WLLH Radio Origins Date Back to October 10, 1934

This item is a cross-post from my recent post on the Lowell Historical Society blog site here

I came across this newsworthy historical tidbit today. The first radio station of note in Lowell was known as  WLLH radio. Wikipedia and other sources tell us the story of the origins of WLLH and its current status.

On this day – October 10, 1934:

WLEY was a radio station operating in Lexington, Massachusetts until 1933 when it was purchased by Alfred Moffat, who moved the station to Lowell on October 10, 1934 and changed the call letters to WLLH. Moffat boosted the station’s daytime power to 250 watts from a transmitter and studio location at the Rex Center in downtown Lowell and then affiliated it with the Yankee Network. In 1936, the station also began an affiliation with theMutual-affiliated Colonial Network. He also began efforts to establish a second transmitter in Lawrence, which signed on the air temporarily with 100 watts on December 1, 1937 – a license for the Lawrence transmitter was issued on March 4, 1941. WLLH moved to 1400 kHz on March 29, 1941 under the North American Radio Broadcasting Agreement.

Johnny Carson’s well-known side-kick Ed McMahon – a Lowell High School graduate – began his career in 1942 as an announcer for WLLH. Local sports coverage was popular with listeners – from high school football to the Lowell Spinners in later days. Many will remember another popular radio figure – Tom Clayton and then in later years the late Paul Sullivan and his Morning Magazine show. Sullivan – also affiliated with the Lowell Sun – later starred on nighttime radio at WBZ-1030 AM in Boston.

The station that now operates as WLLH-1400 AM is quite different from its original format and is owned by Gois Broadcasting, LLC. The station airs in the Spanish language in a tropical music format.

12 Responses to WLLH Radio Origins Date Back to October 10, 1934

  1. John Quealey says:

    Marie, who sang when the moon comes over the mountain at 12 PM, followed by it’s 12:30 once again, Also in a booming voice (there’s no school in all schools in Lowell today), and who was the commentator at 7 PM.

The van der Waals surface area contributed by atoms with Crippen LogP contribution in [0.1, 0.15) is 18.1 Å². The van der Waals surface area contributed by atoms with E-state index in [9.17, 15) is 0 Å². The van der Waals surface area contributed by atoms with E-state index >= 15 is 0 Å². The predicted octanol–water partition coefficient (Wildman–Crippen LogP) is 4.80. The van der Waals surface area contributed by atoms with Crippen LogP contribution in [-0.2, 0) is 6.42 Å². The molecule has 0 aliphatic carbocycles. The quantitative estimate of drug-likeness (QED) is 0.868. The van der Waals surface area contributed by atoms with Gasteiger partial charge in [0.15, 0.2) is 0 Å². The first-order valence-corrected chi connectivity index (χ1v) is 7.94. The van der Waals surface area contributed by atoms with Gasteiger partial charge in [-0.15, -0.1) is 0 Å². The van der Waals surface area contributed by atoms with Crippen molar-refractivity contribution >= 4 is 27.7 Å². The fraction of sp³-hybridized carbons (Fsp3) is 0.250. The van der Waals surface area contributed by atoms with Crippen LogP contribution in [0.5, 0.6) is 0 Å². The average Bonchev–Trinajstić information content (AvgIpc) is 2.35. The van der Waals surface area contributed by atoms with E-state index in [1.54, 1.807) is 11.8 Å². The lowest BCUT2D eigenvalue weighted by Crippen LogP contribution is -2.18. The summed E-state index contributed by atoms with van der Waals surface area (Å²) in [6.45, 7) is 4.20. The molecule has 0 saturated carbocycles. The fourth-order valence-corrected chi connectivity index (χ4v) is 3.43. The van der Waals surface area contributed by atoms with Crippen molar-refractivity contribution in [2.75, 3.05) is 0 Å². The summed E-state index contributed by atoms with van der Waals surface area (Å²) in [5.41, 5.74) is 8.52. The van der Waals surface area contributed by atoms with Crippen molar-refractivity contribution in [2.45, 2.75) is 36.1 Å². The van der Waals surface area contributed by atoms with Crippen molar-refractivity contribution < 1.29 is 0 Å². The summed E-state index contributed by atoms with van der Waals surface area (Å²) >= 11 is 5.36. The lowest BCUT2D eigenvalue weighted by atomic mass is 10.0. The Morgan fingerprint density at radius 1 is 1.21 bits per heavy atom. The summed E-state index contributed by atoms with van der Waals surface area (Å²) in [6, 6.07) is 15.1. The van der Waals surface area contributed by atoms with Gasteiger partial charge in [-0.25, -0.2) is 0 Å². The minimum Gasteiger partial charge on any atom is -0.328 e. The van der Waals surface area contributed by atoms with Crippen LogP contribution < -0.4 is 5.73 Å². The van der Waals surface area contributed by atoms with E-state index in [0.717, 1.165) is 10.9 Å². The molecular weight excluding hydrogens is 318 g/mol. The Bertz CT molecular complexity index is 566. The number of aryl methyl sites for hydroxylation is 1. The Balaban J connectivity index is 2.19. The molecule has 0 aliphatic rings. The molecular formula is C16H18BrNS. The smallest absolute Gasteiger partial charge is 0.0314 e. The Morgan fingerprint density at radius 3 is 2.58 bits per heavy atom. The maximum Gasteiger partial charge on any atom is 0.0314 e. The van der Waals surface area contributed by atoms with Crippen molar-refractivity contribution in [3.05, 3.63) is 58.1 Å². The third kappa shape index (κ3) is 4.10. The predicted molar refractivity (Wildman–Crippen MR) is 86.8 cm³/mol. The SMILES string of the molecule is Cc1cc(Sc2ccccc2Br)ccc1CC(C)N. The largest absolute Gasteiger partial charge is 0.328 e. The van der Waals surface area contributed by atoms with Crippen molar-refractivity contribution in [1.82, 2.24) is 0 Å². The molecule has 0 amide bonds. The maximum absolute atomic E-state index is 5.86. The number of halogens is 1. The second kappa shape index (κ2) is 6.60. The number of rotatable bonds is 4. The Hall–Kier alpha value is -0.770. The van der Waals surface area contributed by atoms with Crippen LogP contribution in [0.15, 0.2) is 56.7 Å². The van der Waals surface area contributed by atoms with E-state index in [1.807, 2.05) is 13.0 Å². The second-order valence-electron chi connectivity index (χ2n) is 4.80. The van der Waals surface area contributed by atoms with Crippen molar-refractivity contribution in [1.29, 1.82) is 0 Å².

2. Marie says:

    “When the Moon Comes Over the Mountain” – one of Kate Smith’s most popular songs.

    When the moon comes over the mountain
    Every beam brings a dream, dear, of you
    Once again we’ll stroll ‘neath the mountain
    Through that rose-covered valley we knew

    Each day is grey and dreary
    But the night is bright and cheery
    When the moon comes over the mountain
    I’ll be alone with my memories of you

    Can’t answer the other questions.

  3. John Quealey says:

    Tom Clayton at 12:30 in front of Newmans, previously in front of the Strand and no school today. Gabrial Heeter was the commentator at 7PM

  4. Chas S says:

    Always thought LLH was Lowell, Lawrence, Haverhill. Also thought Tom Clayton’s Question Box for children was at the Rialto on Saturday Mornings

  5. Marie says:

    I don’t think the Haverhill link was ever made.
    When I was in the 7th & 8th grades at the Immaculate we had a long lunch time as so many kids went home – those who brought their brown bags would eat and sometimes run down East Merrimack to the old Rex/A&P area – now Middlesex CC parking lot – where Tom Clayton was broadcasting outside and try to get on the “Question Box.”
    (ps that was the 1955-1956 era)

  6. John Quealey says:

    i don’t recall the Children’s question box with Herbie Barber and Dennis McLaughlin at the Rialto,, but I do remember it across the street at Newmans.

  7. Ron Gitschier says:

    WLLH 1400 AM (FM 99.5 WLLH-FM, remember THAT, a straight simulcast of the AM), was a well-respected station in the industry as a Top 40 formatted station. They used PAMS “The Sound of Philadelphia” jingles, very tight, professional production. I credit the station on inspiring my current career as a Newsman (listening to Tom Clayton, Ron Gamache, Van Christopher, Dave Phaneuf, etc and of course Program Director/Morning Jock Jack Peterson. Bob Raymond mid days, Daniel T. Guy, Mike Baltoumas… what a lineup!

    A video of WLLH before they moved out of 4 Broadway… is on You Tube!


  8. Ken Desmarais (professional name Jackson) says: